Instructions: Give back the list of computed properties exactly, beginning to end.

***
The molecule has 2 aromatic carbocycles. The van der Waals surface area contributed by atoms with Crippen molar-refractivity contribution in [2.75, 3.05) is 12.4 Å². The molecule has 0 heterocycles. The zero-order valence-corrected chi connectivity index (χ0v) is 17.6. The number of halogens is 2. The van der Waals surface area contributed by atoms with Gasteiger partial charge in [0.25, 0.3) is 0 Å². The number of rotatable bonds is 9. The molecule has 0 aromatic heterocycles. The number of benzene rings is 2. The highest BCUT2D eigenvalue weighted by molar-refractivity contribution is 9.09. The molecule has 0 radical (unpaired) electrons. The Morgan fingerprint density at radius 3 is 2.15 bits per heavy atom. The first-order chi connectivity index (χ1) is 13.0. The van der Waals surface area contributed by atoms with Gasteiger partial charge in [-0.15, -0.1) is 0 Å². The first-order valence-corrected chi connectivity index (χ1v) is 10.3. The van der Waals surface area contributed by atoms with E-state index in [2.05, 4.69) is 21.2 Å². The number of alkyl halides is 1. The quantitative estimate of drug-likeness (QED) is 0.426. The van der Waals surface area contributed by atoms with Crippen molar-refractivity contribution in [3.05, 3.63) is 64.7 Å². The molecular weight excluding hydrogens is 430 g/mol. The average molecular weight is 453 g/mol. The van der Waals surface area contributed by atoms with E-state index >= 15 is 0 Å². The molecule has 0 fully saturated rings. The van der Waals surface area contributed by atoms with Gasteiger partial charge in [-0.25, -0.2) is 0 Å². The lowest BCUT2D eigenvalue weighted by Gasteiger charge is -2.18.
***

The molecule has 2 aromatic carbocycles. The van der Waals surface area contributed by atoms with Crippen molar-refractivity contribution in [2.75, 3.05) is 12.4 Å². The molecule has 0 heterocycles. The zero-order valence-corrected chi connectivity index (χ0v) is 17.6. The number of halogens is 2. The van der Waals surface area contributed by atoms with Gasteiger partial charge in [0.25, 0.3) is 0 Å². The number of rotatable bonds is 9. The molecule has 0 aromatic heterocycles. The number of benzene rings is 2. The highest BCUT2D eigenvalue weighted by molar-refractivity contribution is 9.09. The molecule has 0 radical (unpaired) electrons. The Morgan fingerprint density at radius 3 is 2.15 bits per heavy atom. The first-order chi connectivity index (χ1) is 13.0. The van der Waals surface area contributed by atoms with Gasteiger partial charge in [-0.15, -0.1) is 0 Å². The first-order valence-corrected chi connectivity index (χ1v) is 10.3. The van der Waals surface area contributed by atoms with E-state index in [2.05, 4.69) is 21.2 Å². The number of alkyl halides is 1. The quantitative estimate of drug-likeness (QED) is 0.426. The van der Waals surface area contributed by atoms with Crippen molar-refractivity contribution in [3.05, 3.63) is 64.7 Å². The molecular weight excluding hydrogens is 430 g/mol. The average molecular weight is 453 g/mol. The van der Waals surface area contributed by atoms with E-state index >= 15 is 0 Å². The molecule has 0 fully saturated rings. The van der Waals surface area contributed by atoms with Gasteiger partial charge in [-0.25, -0.2) is 0 Å². The lowest BCUT2D eigenvalue weighted by Gasteiger charge is -2.18.